Norma Bates Essays

  • Psycho Hero's Journey Analysis

    1993 Words  | 8 Pages

    closely. This is achieved through the meticulous creation of Norman Bates, as we observe a culmination of his actions, emotions, and the events that take place in his life. Psycho follows the traditional format by having a similarity to the 12 stages, beginning with the “ordinary world”, and ending with “atonement/resurrection”. In the initial stage, we have the “beginning” of the movie introducing Norman Bates, the owner of the Bates Motel. Of the first two stages in Psycho, this is by far the most

  • Elements Of The Heroic Journey In The Film Psycho

    1869 Words  | 8 Pages

    slightly odd demeanor; that is Norman Bates. As aforementioned in the previous paragraph, Bates had been suffering from a condition known as split-personality disorder. This condition caused his overbearing mother to assume control of himself, whilst Norman Bates’ personality had been overtaken. At the courthouse, the psychiatrist reveals that Norma Bates had now fully assumed Norman’s physical body. That is, Norman’s personality no longer existed as Norma Bates vicariously existed in his body. At

  • Negative Effects Of Movie Heroes And Villains

    1679 Words  | 7 Pages

    Positives and Negatives Effects of Movie Hero and Villains People grow up with heroes and villains when they are growing up to show proper behavior. This is displayed through the images in mythology, books, comics, television, and movies. The narratives have a vast influence on society is with movies. The heroes or villains in movies are “the manifestations of how an individual views of life. It can mirror their hopes, dreams and aspirations” (Pedalino) if the individual relates to the hero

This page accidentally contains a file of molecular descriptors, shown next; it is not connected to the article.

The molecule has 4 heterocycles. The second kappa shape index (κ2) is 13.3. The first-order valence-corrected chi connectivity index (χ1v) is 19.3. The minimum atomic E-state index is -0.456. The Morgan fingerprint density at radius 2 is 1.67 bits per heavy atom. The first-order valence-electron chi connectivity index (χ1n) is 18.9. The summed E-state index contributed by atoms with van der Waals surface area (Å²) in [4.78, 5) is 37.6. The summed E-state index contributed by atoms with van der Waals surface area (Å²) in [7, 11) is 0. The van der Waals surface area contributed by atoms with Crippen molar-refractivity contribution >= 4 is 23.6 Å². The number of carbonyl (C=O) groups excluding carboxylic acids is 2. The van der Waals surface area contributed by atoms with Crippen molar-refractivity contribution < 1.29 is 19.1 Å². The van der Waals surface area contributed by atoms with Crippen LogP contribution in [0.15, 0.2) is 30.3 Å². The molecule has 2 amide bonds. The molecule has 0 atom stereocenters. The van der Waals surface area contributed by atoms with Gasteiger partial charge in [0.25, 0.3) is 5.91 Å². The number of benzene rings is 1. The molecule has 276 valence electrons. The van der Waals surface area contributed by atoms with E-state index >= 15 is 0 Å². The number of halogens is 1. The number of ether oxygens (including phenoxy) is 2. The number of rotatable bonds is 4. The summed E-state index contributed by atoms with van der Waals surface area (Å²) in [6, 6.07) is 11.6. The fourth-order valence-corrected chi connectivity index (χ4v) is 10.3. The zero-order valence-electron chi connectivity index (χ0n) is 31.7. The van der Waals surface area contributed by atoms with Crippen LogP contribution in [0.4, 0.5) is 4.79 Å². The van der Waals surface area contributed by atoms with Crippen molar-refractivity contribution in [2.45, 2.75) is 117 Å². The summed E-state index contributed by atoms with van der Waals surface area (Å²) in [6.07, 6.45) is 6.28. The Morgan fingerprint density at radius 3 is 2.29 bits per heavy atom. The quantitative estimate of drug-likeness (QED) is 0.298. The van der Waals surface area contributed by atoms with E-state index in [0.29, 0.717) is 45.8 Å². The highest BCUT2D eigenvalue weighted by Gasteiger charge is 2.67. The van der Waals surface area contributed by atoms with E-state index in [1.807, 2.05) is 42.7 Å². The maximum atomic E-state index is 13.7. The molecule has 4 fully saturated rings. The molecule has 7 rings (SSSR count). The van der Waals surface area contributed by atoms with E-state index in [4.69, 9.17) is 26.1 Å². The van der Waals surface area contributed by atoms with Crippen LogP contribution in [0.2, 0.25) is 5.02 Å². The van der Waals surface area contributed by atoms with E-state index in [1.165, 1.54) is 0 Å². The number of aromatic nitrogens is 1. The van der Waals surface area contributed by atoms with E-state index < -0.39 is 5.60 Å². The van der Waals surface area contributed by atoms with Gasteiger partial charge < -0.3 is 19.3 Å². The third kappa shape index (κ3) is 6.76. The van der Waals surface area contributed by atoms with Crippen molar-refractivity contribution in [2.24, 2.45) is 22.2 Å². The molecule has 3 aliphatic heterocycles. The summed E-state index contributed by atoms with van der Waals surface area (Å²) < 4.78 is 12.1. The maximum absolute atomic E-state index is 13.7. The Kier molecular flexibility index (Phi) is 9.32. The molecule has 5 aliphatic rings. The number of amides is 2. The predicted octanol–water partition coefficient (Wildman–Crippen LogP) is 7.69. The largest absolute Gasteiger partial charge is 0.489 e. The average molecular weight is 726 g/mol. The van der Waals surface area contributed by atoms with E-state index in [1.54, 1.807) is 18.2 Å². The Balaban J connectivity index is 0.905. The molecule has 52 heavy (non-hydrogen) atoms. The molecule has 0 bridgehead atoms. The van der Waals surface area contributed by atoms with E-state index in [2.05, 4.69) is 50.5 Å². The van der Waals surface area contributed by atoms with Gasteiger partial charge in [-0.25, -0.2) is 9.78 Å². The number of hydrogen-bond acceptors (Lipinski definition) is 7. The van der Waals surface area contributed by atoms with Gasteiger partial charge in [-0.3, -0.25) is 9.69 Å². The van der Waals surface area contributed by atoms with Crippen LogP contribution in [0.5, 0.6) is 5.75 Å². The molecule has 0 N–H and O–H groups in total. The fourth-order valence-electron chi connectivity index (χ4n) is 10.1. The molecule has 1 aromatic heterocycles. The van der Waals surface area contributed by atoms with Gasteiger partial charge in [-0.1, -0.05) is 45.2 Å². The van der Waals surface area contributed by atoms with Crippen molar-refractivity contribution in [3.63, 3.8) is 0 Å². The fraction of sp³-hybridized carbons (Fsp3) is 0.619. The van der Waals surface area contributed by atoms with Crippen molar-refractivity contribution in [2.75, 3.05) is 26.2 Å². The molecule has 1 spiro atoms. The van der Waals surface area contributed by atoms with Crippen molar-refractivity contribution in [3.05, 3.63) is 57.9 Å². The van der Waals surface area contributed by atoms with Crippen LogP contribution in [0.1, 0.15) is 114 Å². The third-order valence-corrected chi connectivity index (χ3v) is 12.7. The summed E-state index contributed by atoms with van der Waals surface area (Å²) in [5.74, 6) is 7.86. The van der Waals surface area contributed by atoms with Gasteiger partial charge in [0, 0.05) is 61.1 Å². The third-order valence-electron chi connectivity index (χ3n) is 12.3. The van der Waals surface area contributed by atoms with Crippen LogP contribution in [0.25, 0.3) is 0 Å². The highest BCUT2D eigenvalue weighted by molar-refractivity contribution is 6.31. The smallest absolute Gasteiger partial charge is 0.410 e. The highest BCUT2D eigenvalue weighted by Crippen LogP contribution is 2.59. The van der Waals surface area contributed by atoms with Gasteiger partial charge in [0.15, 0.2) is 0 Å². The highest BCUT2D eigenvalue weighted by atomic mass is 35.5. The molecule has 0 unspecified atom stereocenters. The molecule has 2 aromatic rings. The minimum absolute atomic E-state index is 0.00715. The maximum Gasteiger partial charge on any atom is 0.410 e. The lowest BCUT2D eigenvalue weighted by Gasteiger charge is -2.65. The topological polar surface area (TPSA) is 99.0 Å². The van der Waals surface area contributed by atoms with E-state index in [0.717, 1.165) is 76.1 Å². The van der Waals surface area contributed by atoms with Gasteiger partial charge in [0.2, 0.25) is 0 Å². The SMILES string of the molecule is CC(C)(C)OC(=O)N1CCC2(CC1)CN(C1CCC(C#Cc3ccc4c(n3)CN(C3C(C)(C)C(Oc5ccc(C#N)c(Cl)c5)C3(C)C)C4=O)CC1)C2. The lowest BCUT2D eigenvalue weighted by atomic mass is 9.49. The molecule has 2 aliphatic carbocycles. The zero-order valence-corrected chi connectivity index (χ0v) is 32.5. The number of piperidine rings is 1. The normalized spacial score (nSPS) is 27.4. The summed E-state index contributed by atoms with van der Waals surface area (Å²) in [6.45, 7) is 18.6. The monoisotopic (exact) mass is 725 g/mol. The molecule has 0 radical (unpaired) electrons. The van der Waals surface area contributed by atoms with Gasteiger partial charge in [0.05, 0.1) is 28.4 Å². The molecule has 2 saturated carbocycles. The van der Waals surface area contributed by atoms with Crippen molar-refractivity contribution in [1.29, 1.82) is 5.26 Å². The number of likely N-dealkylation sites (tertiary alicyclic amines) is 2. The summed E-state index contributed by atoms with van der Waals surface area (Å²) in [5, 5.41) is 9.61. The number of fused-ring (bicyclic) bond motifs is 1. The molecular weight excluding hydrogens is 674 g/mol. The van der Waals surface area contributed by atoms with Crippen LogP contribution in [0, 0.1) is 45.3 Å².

• Analysis Of The Movie Jaws

    1012 Words  | 5 Pages

    The movie “Jaws” was an adaptation of the novel by Peter Benchley which tells a story of a time when sharks had unfortunately developed an appetite for humans. It was directed by Steven Spielberg and had been widely acclaimed by film critics and moviegoers, and was considered as a modern blockbuster. In terms of the technical aspects of the movie, it had a comprehensive plot and narrative. Spielberg tailored the story in a way that no significant events from the novel were left out. In the same

  • Essay On Anagorisis And Peripetia

    766 Words  | 4 Pages

    Aristotle said that the best plays have both anagnorisis and peripetia which occur nearly at the same time. In the majority of plays and movies there are examples of anagorisis and peripetia. They both effect the play or movie immensely. Sometimes it may work but sometimes it may not. Anagnorisis is a moment in a play or any other work when a character makes a critical discovery. The term anagnorisis originally came from a Greek context meaning recognition. From today and from Greek times the